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Copyright law may mean end of free Wi-Fi

Aug 11th, 2011 | By | Category: Front Page Layout, Latest News, News

FROM today, internet account holders could end up with a fine of $15,000 for infringing copyright.

Even though the Copyright Infringement Bill does not come into effect until September 1, copyright holders are allowed to backdate their claims.

The new law allows them to track addresses of infringers, which are available to anyone connecting to peer to peer networks such as BitTorrent.

IP addresses are collected by private copyright enforcement companies, such as Californian firm Bay TSP.

Once an IP has been noted as infringing, and the data has been bought by copyright holders, it is passed onto the service provider, whose job it is to issue a warning to that particular account holder.

After three warnings, the account holder can be taken to the Copyright Tribunal and ordered to pay a maximum fine of $15,000.

Telecom spokeswomen Anna Skerten says copyright holders pay a $25 fee per complaint, a level which was argued for by internet service providers because of the extra work and expense caused.

“Our customer’s privacy is paramount and Telecom will not disclose customer details unless a customer gives us permission to do so or we are ordered to do so by the Copyright Tribunal or a court,” she says.

Ms Skerton says Telecom would prefer copyright holders focused their time on making the content available through legal online channels in New Zealand.

New Zealand Federation Against Copyright Theft, which represents major film companies in New Zealand, is refusing to give interviews to any media outlet, says the organisation’s chief executive Tony Eaton.

Green Party MP Gareth Hughes opposes the bill, which was passed under urgency in February, and says the laws will be difficult to enforce.

“I think there will be a few high profile cases that will show the difficulty of the law as it stands.

“I could be infringing on my computer at work, and the account holder is actually parliamentary services or the Speaker of Parliament. I personally won’t be liable even if I infringe.”

Civil liberties group Tech Liberty NZ has been fielding “quite a few” enquires from people worried about publicly sharing its internet connections, says spokesman Thomas Beagle.

“One was from a man who runs a motel that offers free Wi-Fi internet – he wanted to know if there was any [way] he could continue to offer the service without being liable.

“The answer is, of course, no,” Mr Beagle says.

Ministry of Economic Development spokesperson Emilia Mazur says people should visit advocacy group NetSafe to make sure their accounts were secured.

“It is recommend [sic] that users of wireless networks use password protection to prevent any unauthorised activity on their account.”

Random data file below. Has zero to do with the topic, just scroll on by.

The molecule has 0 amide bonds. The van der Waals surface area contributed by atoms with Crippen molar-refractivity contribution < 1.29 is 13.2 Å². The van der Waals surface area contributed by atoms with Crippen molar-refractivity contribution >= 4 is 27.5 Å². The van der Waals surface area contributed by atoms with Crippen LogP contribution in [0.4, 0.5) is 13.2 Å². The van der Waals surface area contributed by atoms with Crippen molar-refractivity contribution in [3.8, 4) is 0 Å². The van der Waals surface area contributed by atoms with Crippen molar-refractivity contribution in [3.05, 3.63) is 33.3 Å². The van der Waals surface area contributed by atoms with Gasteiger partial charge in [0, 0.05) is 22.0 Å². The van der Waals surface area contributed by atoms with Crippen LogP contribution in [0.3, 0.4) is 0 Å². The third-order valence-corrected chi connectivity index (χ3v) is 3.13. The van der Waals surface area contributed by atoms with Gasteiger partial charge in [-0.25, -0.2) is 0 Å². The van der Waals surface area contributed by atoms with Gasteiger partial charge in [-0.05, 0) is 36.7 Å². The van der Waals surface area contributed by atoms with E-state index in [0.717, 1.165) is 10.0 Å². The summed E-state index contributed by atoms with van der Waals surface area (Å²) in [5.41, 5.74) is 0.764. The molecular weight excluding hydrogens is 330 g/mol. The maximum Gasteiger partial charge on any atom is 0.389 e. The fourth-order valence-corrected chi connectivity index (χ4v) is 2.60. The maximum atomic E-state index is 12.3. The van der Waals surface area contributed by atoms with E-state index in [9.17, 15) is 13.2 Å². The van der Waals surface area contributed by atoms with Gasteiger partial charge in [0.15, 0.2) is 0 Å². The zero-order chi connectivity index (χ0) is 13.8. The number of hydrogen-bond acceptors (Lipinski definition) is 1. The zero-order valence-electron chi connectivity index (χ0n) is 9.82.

A file sharer, who wishes to remain anonymous, plans to avoid notices by renting what is known as a ‘seed box’ – an offshore server, which can do the infringing in a country without such laws – and relaying the data back to New Zealand.

“My main motivation is the lack of access to international TV series in New Zealand. Yes, we get some of them, eventually, but a lot of the better ones never make it.”

Thomas Beagle of Tech Liberty agrees.

“The real problem is that downloading movies, television and music has become totally normal. Most people would be prepared to pay for this material, but the big content companies aren’t prepared to sell it.”

An IP address is not a person, and attempts to enforce laws such as this all over the world have proven difficult.

In July, le Parisian reported that one of the first 10 disconnections in France was a teacher who claimed he did not even know how to use peer to peer software.

The Sunday Times reported earlier this year that internet provider Eircom mistakenly sent out 300 first strike notices due to a systems failure.

In a recent report, the UN Human Rights Council criticised the disconnection clause of copyright infringement legislation, which it says violates free speech rights.

Tech Liberty opposes the law on judicial grounds, says Mr Beagle.

“The idea of penalising someone for something they didn’t do and have no real control over is abhorrent to any idea of justice.”

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is A Journalism Student at Whitireia in Wellington, New Zealand. His specialty areas are digital culture, politics and cyber-crime.
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2 comments
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  1. Pirating is heiness crime that kills millions per year. By supporting piracy you spit in the faces of the many that pirates have slaughtered over the year. You have blood on your hands, “Callum” “Valentine” if that is even your name (obvious fake name).”

  2. Hmm I plan to use one of those things which is known as a ‘seed box’. Can you download pron with it?

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